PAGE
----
All that to say, thank you, Rudy Huxtable and thank you, Sesame Street, for creating the spark I’m using to light as much of the world as possible.
Tell us about Our Song and what made you feel like this was the time to make it?
Our Song is a love story. Between a loving couple, then between that couple and their beautiful boy. At the same time, it’s the story about a boy born with a disability and how a father’s fear of the heartbreak he feels his son is destined for weighs heavily on his son’s dream of playing the piano – like his dad. His condition is ectrodactyly, the congenital absence of all or part of one or more fingers or toes. Over the last few years, I’ve watched countless hours of television and film, specifically animation, and the lack of Black and brown children is saddening. The lack of children with disabilities is saddening. We’re well beyond the time to make these projects, but as the cliché’ goes – better late than never.
Being a Black kid from Charlottesville, Virginia, who knew it was possible to become what I became after seeing Black kids elsewhere and adults doing it, I know how important representation is. Representation matters! And because we’re now experiencing a great shift in society and kids are growing up limitless, I want to be in that number that pushes more and more kids in that direction.
On top of that, though, as a storyteller and creator of children’s content, I see an opportunity to turn negatives into positives. So often, we see disabilities on television and in films, and they’re used for jokes or for punishment or to somehow make the villain a little more villain-y. The condition in Our Song, ectrodactyly, is used in the latest version of The Witches, starring Anne Hathaway, in hopes of showing how “monstrous” she is. It was insensitive and unkind. When there are millions of people watching, especially children, there’s an opportunity to bring light in and give children with disabilities proper representation instead of more ways to be bullied.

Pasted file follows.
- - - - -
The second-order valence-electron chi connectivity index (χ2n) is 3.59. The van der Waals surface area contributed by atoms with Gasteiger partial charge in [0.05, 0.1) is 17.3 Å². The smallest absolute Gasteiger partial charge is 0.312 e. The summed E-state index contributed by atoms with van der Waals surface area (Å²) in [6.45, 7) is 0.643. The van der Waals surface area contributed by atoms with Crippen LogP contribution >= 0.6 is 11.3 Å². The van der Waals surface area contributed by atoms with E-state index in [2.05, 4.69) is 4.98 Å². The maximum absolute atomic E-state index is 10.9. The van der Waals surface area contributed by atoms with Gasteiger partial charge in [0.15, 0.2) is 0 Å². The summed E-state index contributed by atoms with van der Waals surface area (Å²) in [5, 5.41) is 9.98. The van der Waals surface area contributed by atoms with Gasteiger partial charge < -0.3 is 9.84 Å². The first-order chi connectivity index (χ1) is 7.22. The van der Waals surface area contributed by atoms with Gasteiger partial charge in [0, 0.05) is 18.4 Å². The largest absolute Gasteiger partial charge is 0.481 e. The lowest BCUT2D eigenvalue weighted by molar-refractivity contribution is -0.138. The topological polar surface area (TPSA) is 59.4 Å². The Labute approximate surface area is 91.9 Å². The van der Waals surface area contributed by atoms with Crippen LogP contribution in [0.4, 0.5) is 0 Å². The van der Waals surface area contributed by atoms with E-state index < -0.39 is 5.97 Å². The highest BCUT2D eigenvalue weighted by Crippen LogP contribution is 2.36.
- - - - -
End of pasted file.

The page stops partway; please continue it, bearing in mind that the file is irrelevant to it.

Our Song is a love story to all children.
You mentioned in the video on the site about the effect your friend’s child had on you. What was it about him that not only touched you but made you want to write this?
Yes, my incredible friend Miranda gave birth to Christopher 6 years ago, and he’s one of the many children I get to watch grow up thanks to social media. Somehow, we’re all like Godparents of these social media kids, right? Christopher is just this incredible kid who loves playing and laughing and his family. Miranda and I were talking when Christopher was maybe 2 years old, and she told me about his love for music and immediately, I wanted to create something that he’d be able to one day look at and see himself. Originally, I thought maybe a book. And we didn’t shy away from the conversation about the limits we knew the world would attempt to place on him because of his disability and we knew whatever was created would have to combat that. The world can be so cruel to kids and when there’s more things put on those kids that takes them further away from what society sees as “normal,” the cruelty can go even further. “Why couldn’t he play the piano if that’s what he wants to do? Or anything for that matter,” I asked myself. The seed was planted here.
I’ll never forget getting the illustrations back and sending them to Miranda first. She wrote back, “I showed them to Christopher and he said, ‘that’s me!” WOW! Just wow! Representation matters!
Your previous films have been very poignant and thought-provoking. How did you get from there to writing for Blue’s Clues and other Children’s Shows?